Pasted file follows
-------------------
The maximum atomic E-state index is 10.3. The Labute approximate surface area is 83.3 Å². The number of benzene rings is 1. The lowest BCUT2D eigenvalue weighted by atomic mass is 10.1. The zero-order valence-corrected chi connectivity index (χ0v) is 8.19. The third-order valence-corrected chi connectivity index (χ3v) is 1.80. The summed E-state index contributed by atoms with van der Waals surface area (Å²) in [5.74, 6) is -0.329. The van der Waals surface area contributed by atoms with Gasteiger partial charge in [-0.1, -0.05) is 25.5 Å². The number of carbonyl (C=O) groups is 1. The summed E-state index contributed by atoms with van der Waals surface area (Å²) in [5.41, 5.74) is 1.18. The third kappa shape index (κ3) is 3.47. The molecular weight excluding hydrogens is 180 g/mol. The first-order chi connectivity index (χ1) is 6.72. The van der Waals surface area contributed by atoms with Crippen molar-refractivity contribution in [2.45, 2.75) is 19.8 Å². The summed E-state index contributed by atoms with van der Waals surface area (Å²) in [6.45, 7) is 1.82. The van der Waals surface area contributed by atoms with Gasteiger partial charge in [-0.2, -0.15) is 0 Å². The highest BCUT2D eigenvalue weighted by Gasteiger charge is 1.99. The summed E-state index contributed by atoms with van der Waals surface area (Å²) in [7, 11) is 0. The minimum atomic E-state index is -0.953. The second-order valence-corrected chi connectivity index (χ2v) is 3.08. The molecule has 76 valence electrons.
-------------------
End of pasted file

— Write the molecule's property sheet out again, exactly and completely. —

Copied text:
The maximum atomic E-state index is 10.3. The Labute approximate surface area is 83.3 Å². The number of benzene rings is 1. The lowest BCUT2D eigenvalue weighted by atomic mass is 10.1. The zero-order valence-corrected chi connectivity index (χ0v) is 8.19. The third-order valence-corrected chi connectivity index (χ3v) is 1.80. The summed E-state index contributed by atoms with van der Waals surface area (Å²) in [5.74, 6) is -0.329. The van der Waals surface area contributed by atoms with Gasteiger partial charge in [-0.1, -0.05) is 25.5 Å². The number of carbonyl (C=O) groups is 1. The summed E-state index contributed by atoms with van der Waals surface area (Å²) in [5.41, 5.74) is 1.18. The third kappa shape index (κ3) is 3.47. The molecular weight excluding hydrogens is 180 g/mol. The first-order chi connectivity index (χ1) is 6.72. The van der Waals surface area contributed by atoms with Crippen molar-refractivity contribution in [2.45, 2.75) is 19.8 Å². The summed E-state index contributed by atoms with van der Waals surface area (Å²) in [6.45, 7) is 1.82. The van der Waals surface area contributed by atoms with Gasteiger partial charge in [-0.2, -0.15) is 0 Å². The highest BCUT2D eigenvalue weighted by Gasteiger charge is 1.99. The summed E-state index contributed by atoms with van der Waals surface area (Å²) in [7, 11) is 0. The minimum atomic E-state index is -0.953. The second-order valence-corrected chi connectivity index (χ2v) is 3.08. The molecule has 76 valence electrons.